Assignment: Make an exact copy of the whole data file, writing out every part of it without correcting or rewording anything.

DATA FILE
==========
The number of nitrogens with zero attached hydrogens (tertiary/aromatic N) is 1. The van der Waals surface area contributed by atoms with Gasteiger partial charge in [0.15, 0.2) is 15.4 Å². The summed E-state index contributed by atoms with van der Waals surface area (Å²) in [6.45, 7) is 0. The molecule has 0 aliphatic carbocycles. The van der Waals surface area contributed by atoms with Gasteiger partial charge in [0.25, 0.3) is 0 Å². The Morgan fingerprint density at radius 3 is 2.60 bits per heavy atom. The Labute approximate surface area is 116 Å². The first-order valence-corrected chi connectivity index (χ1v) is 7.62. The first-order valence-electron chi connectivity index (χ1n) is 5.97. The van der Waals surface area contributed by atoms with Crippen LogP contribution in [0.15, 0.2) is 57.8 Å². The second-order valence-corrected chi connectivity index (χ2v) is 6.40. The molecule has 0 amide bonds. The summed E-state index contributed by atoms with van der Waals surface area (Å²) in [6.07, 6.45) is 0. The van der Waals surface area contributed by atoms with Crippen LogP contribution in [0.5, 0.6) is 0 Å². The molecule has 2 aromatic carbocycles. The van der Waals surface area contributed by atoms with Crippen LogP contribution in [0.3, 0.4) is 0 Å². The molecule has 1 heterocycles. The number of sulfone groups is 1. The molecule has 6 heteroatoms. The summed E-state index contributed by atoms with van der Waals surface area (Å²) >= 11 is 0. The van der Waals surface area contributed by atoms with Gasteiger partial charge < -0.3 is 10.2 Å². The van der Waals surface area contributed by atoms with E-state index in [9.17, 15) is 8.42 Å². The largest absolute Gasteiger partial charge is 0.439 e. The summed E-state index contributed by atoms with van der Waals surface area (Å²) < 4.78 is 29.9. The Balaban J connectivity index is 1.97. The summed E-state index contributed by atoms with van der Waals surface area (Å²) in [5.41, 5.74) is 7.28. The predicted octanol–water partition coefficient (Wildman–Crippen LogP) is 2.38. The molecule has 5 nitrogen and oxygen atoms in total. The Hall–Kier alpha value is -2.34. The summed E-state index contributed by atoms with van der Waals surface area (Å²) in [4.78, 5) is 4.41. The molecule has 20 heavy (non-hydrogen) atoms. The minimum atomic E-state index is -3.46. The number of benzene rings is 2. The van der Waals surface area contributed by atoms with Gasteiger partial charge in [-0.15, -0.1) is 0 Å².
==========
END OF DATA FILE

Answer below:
The number of nitrogens with zero attached hydrogens (tertiary/aromatic N) is 1. The van der Waals surface area contributed by atoms with Gasteiger partial charge in [0.15, 0.2) is 15.4 Å². The summed E-state index contributed by atoms with van der Waals surface area (Å²) in [6.45, 7) is 0. The molecule has 0 aliphatic carbocycles. The van der Waals surface area contributed by atoms with Gasteiger partial charge in [0.25, 0.3) is 0 Å². The Morgan fingerprint density at radius 3 is 2.60 bits per heavy atom. The Labute approximate surface area is 116 Å². The first-order valence-corrected chi connectivity index (χ1v) is 7.62. The first-order valence-electron chi connectivity index (χ1n) is 5.97. The van der Waals surface area contributed by atoms with Crippen LogP contribution in [0.15, 0.2) is 57.8 Å². The second-order valence-corrected chi connectivity index (χ2v) is 6.40. The molecule has 0 amide bonds. The summed E-state index contributed by atoms with van der Waals surface area (Å²) in [6.07, 6.45) is 0. The van der Waals surface area contributed by atoms with Crippen LogP contribution in [0.5, 0.6) is 0 Å². The molecule has 2 aromatic carbocycles. The van der Waals surface area contributed by atoms with Crippen LogP contribution in [0.3, 0.4) is 0 Å². The molecule has 1 heterocycles. The number of sulfone groups is 1. The molecule has 6 heteroatoms. The summed E-state index contributed by atoms with van der Waals surface area (Å²) >= 11 is 0. The van der Waals surface area contributed by atoms with Gasteiger partial charge < -0.3 is 10.2 Å². The van der Waals surface area contributed by atoms with E-state index in [9.17, 15) is 8.42 Å². The largest absolute Gasteiger partial charge is 0.439 e. The summed E-state index contributed by atoms with van der Waals surface area (Å²) < 4.78 is 29.9. The Balaban J connectivity index is 1.97. The summed E-state index contributed by atoms with van der Waals surface area (Å²) in [5.41, 5.74) is 7.28. The predicted octanol–water partition coefficient (Wildman–Crippen LogP) is 2.38. The molecule has 5 nitrogen and oxygen atoms in total. The Hall–Kier alpha value is -2.34. The summed E-state index contributed by atoms with van der Waals surface area (Å²) in [4.78, 5) is 4.41. The molecule has 20 heavy (non-hydrogen) atoms. The minimum atomic E-state index is -3.46. The number of benzene rings is 2. The van der Waals surface area contributed by atoms with Gasteiger partial charge in [-0.15, -0.1) is 0 Å².